rtists of every feather: follow Devendra Banhart's example and execute whatever willpower needed to resist the double album. Transcend the fact that your band has written 47 totally wicked songs for your next project. Dismiss the notion that the desired flow would be destroyed if any songs were to be removed. The curse surrounding the two-disc institution is alive and well in the western world; it disbanded the Beatles, preempted the death of a couple rappers and swallowed the ingenuity of a few classic Rock and Roll bands. The music gods do not seem particularly impressed with musicians who can release more than twenty songs at one time, so save some of your musical magic for later.
Banhart, 2004's uberartist, has practiced extraordinary restraint in rationing his left brain ingenuity. Since 2002 he has released three albums totaling 48 tracks, but those releases represent just a piece of his vast composition bank. For his last recording session, Banhart wrote a ridiculous 57 tracks. When those tacks are coupled with the 75 or so said to be recorded for his debut, Oh Me, Oh, My, the eccentric folk artist has recorded roughly 132 songs intended for releases spanning less than two years. If that is not amazing enough, this was all done before his 23rd birthday.
Nino Rijo, Banhart's second 2004 release, continues his budding legacy in stunning fashion. It acts as a perfect counterpart to Rejoicing in the Hands, featuring the same elements that made its successor such a valued release, while incorporating enough new ideas to make it much more than Rejoicing in the Hands: Part Deux. The warbling vocals remain distinctly Devendra, releasing lyrical subjects that range from the whimsical to the endearingly absurd to the genuinely touching and the production, still saturated with warmth and sincerity, breathes an analog, rough-hewn aura that sometimes sounds as if it was recorded 45 years ago, and sometimes sounds as if it features a 45 year-old vocalist.
While the songs are still sparsely arranged, allowing Barnhart's presence to remain the focal point, a few more instruments are thrown into the final mixes than one might expect. The prospect of Devendra having a smaller piece of the musical pie might worry some, but all the instruments play a worthwhile role. Sprinklings of upright piano and plaintive electric guitar in "Noah", the trombone figure and wispy back-up vocal ensemble of "Ay Mama" and the—believe it or not—melody-mimicking electric keyboard riff featured in the playfully haunting "A Ribbon," all act as worthy compositional complements. Departing furthest from his previous minimalism, "Be Kind" is a notable apex within the album's string of highlights. Devendra's melodies are fused with a collective, head bob-inducing instrumental ensemble of rich bass notes, a slapping drum kit and a Morricone harmonica riff.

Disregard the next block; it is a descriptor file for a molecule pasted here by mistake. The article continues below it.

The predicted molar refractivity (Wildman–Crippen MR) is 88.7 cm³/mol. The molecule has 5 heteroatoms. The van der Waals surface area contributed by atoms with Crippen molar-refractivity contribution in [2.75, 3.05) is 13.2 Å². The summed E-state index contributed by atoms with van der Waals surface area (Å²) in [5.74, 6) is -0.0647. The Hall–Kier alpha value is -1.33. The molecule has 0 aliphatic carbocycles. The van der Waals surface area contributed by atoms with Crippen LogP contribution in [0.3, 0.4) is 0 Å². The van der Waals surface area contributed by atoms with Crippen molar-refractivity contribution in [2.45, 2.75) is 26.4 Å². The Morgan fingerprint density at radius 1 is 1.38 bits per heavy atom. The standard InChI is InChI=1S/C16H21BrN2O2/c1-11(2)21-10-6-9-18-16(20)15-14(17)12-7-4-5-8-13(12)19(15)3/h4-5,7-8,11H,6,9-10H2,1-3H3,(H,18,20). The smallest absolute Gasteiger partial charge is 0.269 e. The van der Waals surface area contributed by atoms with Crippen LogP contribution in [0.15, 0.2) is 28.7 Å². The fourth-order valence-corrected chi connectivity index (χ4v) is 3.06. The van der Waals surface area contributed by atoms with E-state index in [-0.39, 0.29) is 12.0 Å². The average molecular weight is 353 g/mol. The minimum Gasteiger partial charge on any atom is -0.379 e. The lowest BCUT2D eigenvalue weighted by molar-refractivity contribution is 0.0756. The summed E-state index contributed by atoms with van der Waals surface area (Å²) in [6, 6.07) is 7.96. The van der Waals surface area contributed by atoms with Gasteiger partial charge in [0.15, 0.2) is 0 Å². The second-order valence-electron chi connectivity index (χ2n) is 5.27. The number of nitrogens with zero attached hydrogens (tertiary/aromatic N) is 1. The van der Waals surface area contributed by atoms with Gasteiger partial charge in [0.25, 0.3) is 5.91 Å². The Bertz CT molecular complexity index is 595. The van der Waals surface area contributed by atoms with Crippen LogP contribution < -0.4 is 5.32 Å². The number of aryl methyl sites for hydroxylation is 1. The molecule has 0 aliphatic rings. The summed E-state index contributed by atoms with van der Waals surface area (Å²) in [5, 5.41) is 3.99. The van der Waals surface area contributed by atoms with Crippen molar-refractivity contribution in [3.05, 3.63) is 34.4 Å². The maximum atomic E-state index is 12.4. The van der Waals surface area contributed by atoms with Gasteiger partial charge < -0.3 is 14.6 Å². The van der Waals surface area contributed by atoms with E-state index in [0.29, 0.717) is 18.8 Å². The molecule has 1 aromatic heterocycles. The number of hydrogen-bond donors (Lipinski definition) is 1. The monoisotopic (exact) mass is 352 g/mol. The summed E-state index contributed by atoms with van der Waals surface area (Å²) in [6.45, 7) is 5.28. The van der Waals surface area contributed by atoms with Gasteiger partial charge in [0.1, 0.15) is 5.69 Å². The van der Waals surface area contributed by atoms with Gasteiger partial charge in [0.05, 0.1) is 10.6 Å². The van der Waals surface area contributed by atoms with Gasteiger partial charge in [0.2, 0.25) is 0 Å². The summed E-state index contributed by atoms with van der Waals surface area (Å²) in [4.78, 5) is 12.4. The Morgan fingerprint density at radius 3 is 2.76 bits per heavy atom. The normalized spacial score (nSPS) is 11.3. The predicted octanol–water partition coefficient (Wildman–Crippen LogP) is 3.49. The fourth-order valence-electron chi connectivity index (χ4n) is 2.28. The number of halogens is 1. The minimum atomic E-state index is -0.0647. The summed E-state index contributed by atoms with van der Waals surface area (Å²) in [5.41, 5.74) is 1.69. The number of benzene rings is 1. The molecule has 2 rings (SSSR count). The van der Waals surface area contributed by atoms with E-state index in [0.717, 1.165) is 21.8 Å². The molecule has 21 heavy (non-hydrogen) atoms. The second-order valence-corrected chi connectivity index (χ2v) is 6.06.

When engulfed in Banhart's playful world of music, you can’t help but shake your head and smile at its brilliance. Logistically, it’s tough to pinpoint what exactly separates him, but embedded in Devendra Banhart's compositions is a realistic, sincere, invigorating force that seeps into your skin quite differently than anything else. Banhart's personal approach to songwriting relies not on writhing over the inner-anguish of his soul, but providing an introspective look at who he is: a lovable, immensely talented guy who is pretty darn weird. He lets birds chirp in the background, mutters unidentifiable vocal warm-ups before songs, and rarely executes an expected rhyme scheme. In "At The Hop", a brilliant collection of kooky, sentimentalism, Devendra pleads to be put in the subject's suitcase, so he'll never be apart from his companion.
After yet another brilliant release from Devendra Banhart, we share his sentiment, hoping the talented singer-songwriter continues to take us along on his journey as one of the more memorable musicians of our time.
Reviewed by: Kyle McConaghy
Reviewed on: 2004-10-06